The realm of possibilities for artificial intelligence may have broadened over the last few years, but can it program a machine to be funny? Given that this requires the ability to understand the complexities and nuances of human communication, can it be trained to develop a sense of humour and imagination? Perhaps yes, if generating good memes can be seen as one of the metrics to measure this.
Internet users have been flocking Dylan Wenlau’s meme generator Imgflip (and others) for years now, but the platform has been leveraging neural networks to create its own memes. Calling its AI-powered tool ‘This Meme Does Not Exist’, it matches captions against a slew of popular formats to predict what it thinks a meme should look like.
How To Let Deep Neural Networks Create A Meme For You
Memes have become ubiquitous as a means to share information cloaked in humour and cultural themes. And as AI technology continues its rapid arc of development, neural networks can indeed generate them — albeit a few limitations.
Using over 100 million meme captions posted by Imgflip users and 48 popular meme formats, According to his blog post, Wenlau used ML platform TensorFlow and Keras to build this tool. While not so much as a meme maker, as a meme caption generator, it still shows great promise. Created by a deep artificial neural network, these captions are not hardcoded, except for capping the maximum length of each text. However, while surprisingly hitting the mark most of the time, it does periodically churn out bizarre images as demonstrated below.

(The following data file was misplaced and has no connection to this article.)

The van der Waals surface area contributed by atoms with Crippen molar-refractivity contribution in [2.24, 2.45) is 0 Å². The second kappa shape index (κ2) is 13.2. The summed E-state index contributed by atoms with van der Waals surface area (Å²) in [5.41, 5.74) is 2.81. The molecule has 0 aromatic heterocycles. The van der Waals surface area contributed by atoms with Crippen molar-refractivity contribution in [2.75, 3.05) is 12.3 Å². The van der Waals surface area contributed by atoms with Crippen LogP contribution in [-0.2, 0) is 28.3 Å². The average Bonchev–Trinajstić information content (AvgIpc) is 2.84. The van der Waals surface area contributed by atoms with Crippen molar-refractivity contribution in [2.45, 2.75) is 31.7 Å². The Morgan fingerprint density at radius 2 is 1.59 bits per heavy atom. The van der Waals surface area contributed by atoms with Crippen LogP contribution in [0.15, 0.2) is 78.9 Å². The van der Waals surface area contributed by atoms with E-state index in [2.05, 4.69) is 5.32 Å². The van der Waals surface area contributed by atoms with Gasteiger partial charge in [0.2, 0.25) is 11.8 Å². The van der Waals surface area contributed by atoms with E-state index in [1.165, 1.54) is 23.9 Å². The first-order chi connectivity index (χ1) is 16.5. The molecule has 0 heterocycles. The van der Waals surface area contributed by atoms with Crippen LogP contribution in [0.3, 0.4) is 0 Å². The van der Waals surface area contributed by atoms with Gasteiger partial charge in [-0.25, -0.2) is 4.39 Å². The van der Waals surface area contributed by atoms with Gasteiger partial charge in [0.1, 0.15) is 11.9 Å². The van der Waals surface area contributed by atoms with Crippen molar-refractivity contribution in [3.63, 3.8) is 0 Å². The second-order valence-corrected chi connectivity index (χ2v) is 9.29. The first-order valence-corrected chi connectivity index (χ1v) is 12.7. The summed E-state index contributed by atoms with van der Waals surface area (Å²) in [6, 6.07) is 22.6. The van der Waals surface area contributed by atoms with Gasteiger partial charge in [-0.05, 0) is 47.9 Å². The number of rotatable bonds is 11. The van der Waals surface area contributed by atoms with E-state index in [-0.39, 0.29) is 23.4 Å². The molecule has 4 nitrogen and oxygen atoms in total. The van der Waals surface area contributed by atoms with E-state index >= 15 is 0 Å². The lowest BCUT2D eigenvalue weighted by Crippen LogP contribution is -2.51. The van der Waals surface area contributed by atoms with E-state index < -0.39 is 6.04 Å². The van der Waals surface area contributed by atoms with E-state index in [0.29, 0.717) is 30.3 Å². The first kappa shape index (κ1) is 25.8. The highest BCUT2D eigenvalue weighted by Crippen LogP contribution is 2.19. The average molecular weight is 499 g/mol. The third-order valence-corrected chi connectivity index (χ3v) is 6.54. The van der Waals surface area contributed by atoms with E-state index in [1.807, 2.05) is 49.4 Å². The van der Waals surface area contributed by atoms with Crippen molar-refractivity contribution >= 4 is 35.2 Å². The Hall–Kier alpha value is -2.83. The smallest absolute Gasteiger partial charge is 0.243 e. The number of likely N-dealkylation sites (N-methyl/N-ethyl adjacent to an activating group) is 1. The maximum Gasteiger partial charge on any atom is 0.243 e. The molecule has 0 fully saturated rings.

Typically, users have been uploading new images and adding text to those. But with this AI-powered tool, you simply have to select a format from numerous blank templates of popular memes, allowing the network to generate a fitting caption for the selected format.
It is quite addictive, and the results are often witty, consistent with the corresponding image and even eerily appropriate for the current times, leaving you wondering how an artificial neural network can be trained to throw up such results. For instance, take this iteration of the ‘That Would Be Great’ meme:
You can either save it for your personal use or submit it to the AI memes stream on the platform. Alternatively, users can also create an animated GIF template here. While this meme makes sense — and even seems appropriate to the vibe and mood of the meme — some can also miss the mark and churn gibberish. What is more, the platform conceded that it may contain vulgarity since no profanity filtering was done on the training data.
How AI Generates Memes
Neural network was feed with massive amounts of data to teach how to make predictions on what data should look like. For this, Imgflip trained the neural network using a large collection of memes and then tried to predict the caption that should go with a corresponding image.
Researchers from Stanford University had studied AI to create a ‘novel meme generation system’ using deep learning. Calling the project ‘Dank Learning’, Abel L Peirson V and E Meltem Tolunay began by feeding a computer over 4,00,000 memes using a Python script to train the machine. This AI took images as inputs and converted them into mathematical representations called vector embeddings (an encoder) and a long short-term memory (LSTM) recurrent neural network (RNN) to create the captions.
Following this, the duo evaluated the quality of the model using human assessment. Volunteers from diverse backgrounds were asked to attempt to differentiate between images created by people, and those they thought were generated by the machine.
The researchers concluded that the model they created produced original memes that were difficult to differentiate from the ‘real’ ones they were inspired from. This indicates that AI may be as good at making memes as people are.
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Anu is a writer who stews in existential angst and actively seeks what’s broken. Lover of avant-garde films and BoJack Horseman fan theories, she has previously worked for Economic Times. Contact: firstname.lastname@example.org